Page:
Flood Monologue

You never discussed the stream 
and no doubt the stream didn’t want

your discourse (its own merry way) 
but now that you live by the stream

a mosquito has come up the bank
and bitten you, and the stream

is in your bloodstream. You buff
the site of entry like a trophy.

Your chuckling new acquaintance 
takes your cells out to the sea.


It goes all night, you tell your friends
drinking wine to warm the house

(already warm), and laugh of course
like a drain. Later in your roomy

queen you listen to its monologue—
ascending plane that never reaches

altitude. Your fingers stretch
from coast to coast to try it out,

this solitude, while water thumps 
through the riverbed.


You’re not exactly on your own.
Teenagers come and go, the screen-door

clacks, Cardinals mob a little temple
hanging in a tree. A neighbour with a bag

of seeds asks you if you mind 
the birds. There is that film, and the flu,

but no. In the mornings earlyish 
you slide the rippling trees across

(Burnham Wood) and watch
six parrots lift like anti-gravity.


At sunset a rant about the dishes—
you’ve worked all day, unlike

some people! The tap runs. The sun, 
tumbling over Waikiki, shoots through

the trees, gilds the stream (unnecessary),
stuns you in the empty room. Every day

for ten years (you realise, standing there)
you’ve crossed the bridge etched Mānoa

Stream, 1972, back and forth, 
except the day the river rose.


Some facts: Mongooses (sic) (introduced)
pee into the current, plus rats and mice,

The stream is sick. All the streams. 
Mosquitoes—your messenger and those

that bit the teenagers whose young blood 
is festive like the Honolulu marathon—

could carry West Nile virus. Often fatal. 
Probably don’t, are probably winging it

like you, and you will go your whole life 
and only die at the end of it.


The stream doesn’t look sick. It takes 
a pretty kink near your apartment.

The trees are lush and spreading 
like a shade house you once walked in

in a gallery (mixed media). The water
masks its illness like a European noble

with the plague—a patina, and ringlets. 
You’re pissed about the health issues

of the stream, and healthcare, because 
it has your blood, you have its H2O.


You think it’s peaceful by the stream? 
Ducks rage, waking you at 2am,

or thereabouts. Mongooses hunt 
the duck eggs, says your son. Ah, you say.

That night the quacks are noisy, but
you fret in peace. Sometimes homeless

people sleep down by the river bank.
Harmless. One time one guy had a knife.

They still talk about it and you see him
ghostly like an app against the trees.


All your things are near the stream,
beds, plates, lamps—you’re camping

apart from walls and taps and electricity.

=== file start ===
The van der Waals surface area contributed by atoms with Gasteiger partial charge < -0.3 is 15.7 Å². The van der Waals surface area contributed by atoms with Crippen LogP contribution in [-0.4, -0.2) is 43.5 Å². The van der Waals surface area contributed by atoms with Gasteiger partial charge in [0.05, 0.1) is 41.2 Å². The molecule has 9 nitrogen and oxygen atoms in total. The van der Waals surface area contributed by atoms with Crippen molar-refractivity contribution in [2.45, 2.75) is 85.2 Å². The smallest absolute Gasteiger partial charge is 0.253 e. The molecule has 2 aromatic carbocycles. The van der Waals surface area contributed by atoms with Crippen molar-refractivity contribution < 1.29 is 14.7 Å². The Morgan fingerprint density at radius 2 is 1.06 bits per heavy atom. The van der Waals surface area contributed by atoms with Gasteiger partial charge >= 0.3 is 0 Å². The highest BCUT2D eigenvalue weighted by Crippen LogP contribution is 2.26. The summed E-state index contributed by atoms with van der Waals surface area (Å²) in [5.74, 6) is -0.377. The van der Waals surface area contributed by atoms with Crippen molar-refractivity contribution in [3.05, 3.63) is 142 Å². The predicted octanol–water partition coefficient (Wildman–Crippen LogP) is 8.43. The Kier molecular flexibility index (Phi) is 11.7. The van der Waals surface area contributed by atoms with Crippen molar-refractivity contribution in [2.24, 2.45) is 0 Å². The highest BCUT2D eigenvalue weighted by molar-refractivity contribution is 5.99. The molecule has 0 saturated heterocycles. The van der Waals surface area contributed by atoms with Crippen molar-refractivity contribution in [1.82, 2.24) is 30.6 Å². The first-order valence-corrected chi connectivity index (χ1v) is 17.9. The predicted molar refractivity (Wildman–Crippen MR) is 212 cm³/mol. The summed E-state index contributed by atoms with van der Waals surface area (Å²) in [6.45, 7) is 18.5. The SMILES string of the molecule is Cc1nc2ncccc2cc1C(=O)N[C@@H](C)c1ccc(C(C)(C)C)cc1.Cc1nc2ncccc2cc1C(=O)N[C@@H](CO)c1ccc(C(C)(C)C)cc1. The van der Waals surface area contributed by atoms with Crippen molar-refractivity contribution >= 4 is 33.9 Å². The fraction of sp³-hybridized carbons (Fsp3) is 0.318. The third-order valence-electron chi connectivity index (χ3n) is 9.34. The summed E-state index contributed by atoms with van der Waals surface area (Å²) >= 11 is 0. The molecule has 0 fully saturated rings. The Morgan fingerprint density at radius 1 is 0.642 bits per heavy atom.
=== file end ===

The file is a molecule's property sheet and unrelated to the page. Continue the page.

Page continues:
Your laptop angles like a spade,

and clods of English warm the room
(already warm). They warm your heart.

Overall you have much less, because
of course—divided up. But you’re lucky

or would be if the stream was squeaky
clean, and talked to you.


The stream had caused a little trouble 
in the past, i.e., the flood. Not its fault.

900,000 people pave a lot, they plumb
a lot. Then rain like weights. From a safe

distance (your old apt) you watched 
your little water course inflate and thunder

down the valley taking cars, chairs, trees. 
You saw a mother and her baby rescued

from a van—a swimming coach, with ropes—
the van then bumbled out to sea.


One apartment in your complex 
took in water in the flood. And mud. It was

this apartment. You’ve known it all along, 
of course, because you watched.

They fixed it up. Lifted carpets, blasted
fans for a week. Repainted.

It’s pretty good. The odd door 
needs a shoulder still. In certain lights

though, on the wall, a watermark, 
the stream’s dappled monogram.


You’re talking clichés—water under
the bridge, love letter from a lawyer,

serious harm, sunk without you. 
The stream has been into your bedroom,

and you in its. Remember reeds, coolness, 
summer afternoons. You loved

the stream. Its stinging waters send
a last message in lemon juice:

If I’m fucked, you’re coming with me.
Sincerely, the stream.

Anne Kennedy is a poet, novelist, and screenwriter. The Darling North won the 2013 New Zealand Post Book Award for poetry. The novel The Last Days of the National Costume appeared in the same year. Kennedy teaches fiction and screenwriting at Manukau Institute of Technology and is the 2014 University of Auckland Resident at the Michael King Writers’ Centre.

Kennedy comments: ‘One day in Honolulu I read in the paper that West Nile Virus will inevitably arrive in the Hawaiian islands because it is already established on the West Coast of the US. West Nile would join a long list of invasions that have changed the way people live in Hawai‘i. For years we lived near a beautiful stream in Honolulu that looked clear but, like all the waterways on Oahu, is polluted with Leptospirosis so a child couldn’t even paddle in it. All I could do with the news of yet another assault on the eco-system was to write a little narrative.’

Poem source details >



Anne Kennedy's website
Auckland University Press author page
New Zealand Book Council writer file